More information

COMMISSION OF THE EUROPEAN COMMUNITIES GREEN PAPER

COMMISSION OF THE EUROPEAN COMMUNITIES GREEN PAPER EN EN EN COMMISSION OF THE EUROPEAN COMMUNITIES Brussels, 11.11.2009 COM(2009) 624 final GREEN PAPER on obtaining evidence in criminal matters from one Member State to another and securing its admissibility

More information

Federal Department of Foreign Affairs FDFA. Directorate for European Affairs DEA. The European Union. June 2016

Federal Department of Foreign Affairs FDFA. Directorate for European Affairs DEA. The European Union. June 2016 Federal Department of Foreign Affairs FDFA Directorate for European Affairs DEA The European Union June 2016 Content 1. Overview 2. Functioning 3. Treaties 4. Organs and institutions European Union, 2014

More information

Freedom, Security, Privacy. European Home Affairs in an open world

Freedom, Security, Privacy. European Home Affairs in an open world Freedom, Security, Privacy European Home Affairs in an open world istockphoto.com/frankydemeyer, sam.7 Report of the Informal High Level Advisory Group on the Future of European Home Affairs Policy ( The

More information

MAPPING THE IMPLEMENTATION OF POLICY FOR INCLUSIVE EDUCATION KEY POLICY MESSAGES

MAPPING THE IMPLEMENTATION OF POLICY FOR INCLUSIVE EDUCATION KEY POLICY MESSAGES MAPPING THE IMPLEMENTATION OF POLICY FOR INCLUSIVE EDUCATION KEY POLICY MESSAGES Introduction The purpose of this paper is to give an overview of the findings of the European Agency for Development in

More information

TREATY OF AMSTERDAM TREATY OF AMSTERDAM

TREATY OF AMSTERDAM TREATY OF AMSTERDAM TREATY OF AMSTERDAM TREATY OF AMSTERDAM Tool Box II: The Instruments»»» CONSOLIDATED VERSION OF THE TREATY ON EUROPEAN UNION TITLE I: COMMON PROVISIONS Article By this Treaty, the HIGH CONTRACTING PARTIES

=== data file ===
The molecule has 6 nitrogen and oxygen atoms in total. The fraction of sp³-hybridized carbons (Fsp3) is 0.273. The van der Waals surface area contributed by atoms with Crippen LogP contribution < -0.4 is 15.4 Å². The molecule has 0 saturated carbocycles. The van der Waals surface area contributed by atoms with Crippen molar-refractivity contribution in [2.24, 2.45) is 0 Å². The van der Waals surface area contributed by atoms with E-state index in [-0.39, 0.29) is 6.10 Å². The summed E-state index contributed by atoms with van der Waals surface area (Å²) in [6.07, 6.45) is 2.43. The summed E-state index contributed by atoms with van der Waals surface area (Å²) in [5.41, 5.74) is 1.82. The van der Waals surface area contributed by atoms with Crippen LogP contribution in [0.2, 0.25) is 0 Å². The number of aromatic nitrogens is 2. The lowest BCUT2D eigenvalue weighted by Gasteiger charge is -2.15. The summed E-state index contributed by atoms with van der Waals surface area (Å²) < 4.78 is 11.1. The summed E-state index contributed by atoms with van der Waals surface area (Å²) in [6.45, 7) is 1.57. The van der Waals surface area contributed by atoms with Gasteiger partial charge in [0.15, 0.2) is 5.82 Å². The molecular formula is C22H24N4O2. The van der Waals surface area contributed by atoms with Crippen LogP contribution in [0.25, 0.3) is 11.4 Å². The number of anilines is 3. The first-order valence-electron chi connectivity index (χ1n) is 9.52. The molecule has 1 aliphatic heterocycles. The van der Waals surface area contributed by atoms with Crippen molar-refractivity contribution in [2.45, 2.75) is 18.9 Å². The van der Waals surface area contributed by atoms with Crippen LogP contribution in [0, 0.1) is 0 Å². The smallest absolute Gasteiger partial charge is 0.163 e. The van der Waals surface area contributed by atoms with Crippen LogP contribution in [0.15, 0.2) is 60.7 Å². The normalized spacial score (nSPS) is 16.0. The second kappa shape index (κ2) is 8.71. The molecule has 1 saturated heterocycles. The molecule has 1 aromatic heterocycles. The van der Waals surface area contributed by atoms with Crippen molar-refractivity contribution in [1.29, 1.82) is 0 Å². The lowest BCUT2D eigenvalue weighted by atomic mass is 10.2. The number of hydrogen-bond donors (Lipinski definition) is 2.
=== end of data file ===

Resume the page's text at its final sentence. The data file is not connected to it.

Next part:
More information

THE EUROPEAN ECONOMIC AREA

THE EUROPEAN ECONOMIC AREA THE EUROPEAN ECONOMIC AREA (EEA), SWITZERLAND AND THE NORTH The European Economic Area (EEA) was formed in 1994 in order to extend the European Union s provisions on its internal market to countries in

More information

CONSOLIDATED VERSION OF THE TREATY ON EUROPEAN UNION

CONSOLIDATED VERSION OF THE TREATY ON EUROPEAN UNION 26.10.2012 Official Journal of the European Union C 326/13 CONSOLIDATED VERSION OF THE TREATY ON EUROPEAN UNION 26.10.2012 Official Journal of the European Union C 326/15 PREAMBLE HIS MAJESTY THE KING

More information

The Act imposes foreign exchange restrictions, i.e. performance of certain actions requires a relevant foreign exchange permit.

The Act imposes foreign exchange restrictions, i.e. performance of certain actions requires a relevant foreign exchange permit. RESPONSIBILITIES OF THE NATIONAL BANK OF POLAND RESULTING FROM THE FOREIGN EXCHANGE ACT 1. FOREIGN EXCHANGE PROVISIONS Foreign exchange regulations, which constitute part of the financial legislation,

More information

In May and July 2014 UK Visas and Immigration (UKVI) introduced changes to the right to work checks employers are required to carry out.

In May and July 2014 UK Visas and Immigration (UKVI) introduced changes to the right to work checks employers are required to carry out. Summary of changes - August 2014 In May and July 2014 UK Visas and Immigration (UKVI) introduced changes to the right to work checks employers are required to carry out. In light of the recent changes,

More information

NEGOTIATING FRAMEWORK FOR TURKEY. Principles governing the negotiations

NEGOTIATING FRAMEWORK FOR TURKEY. Principles governing the negotiations NEGOTIATING FRAMEWORK FOR TURKEY Principles governing the negotiations 1. The negotiations will be based on Turkey's own merits and the pace will depend on Turkey's progress in meeting the requirements

More information

European Parliament Eurobarometer (EB/EP 84.1) Parlemeter 2015 Part II ANALYTICAL OVERVIEW

European Parliament Eurobarometer (EB/EP 84.1) Parlemeter 2015 Part II ANALYTICAL OVERVIEW Directorate-General for Communication Public Opinion Monitoring Unit European Parliament Eurobarometer (EB/EP 84.1) Parlemeter 2015 Part II ANALYTICAL OVERVIEW Coverage: EU28 (28 150 EU citizens) Target

More information

Treaty of Lisbon amending the Treaty on European Union and the Treaty establishing the European Community

Treaty of Lisbon amending the Treaty on European Union and the Treaty establishing the European Community CONFERENCE OF THE REPRESENTATIVES OF THE GOVERNMENTS OF THE MEMBER STATES Brussels, 3 December 2007 (OR. fr) CIG 14/07 Subject : Treaty of Lisbon amending the Treaty on European Union and the Treaty establishing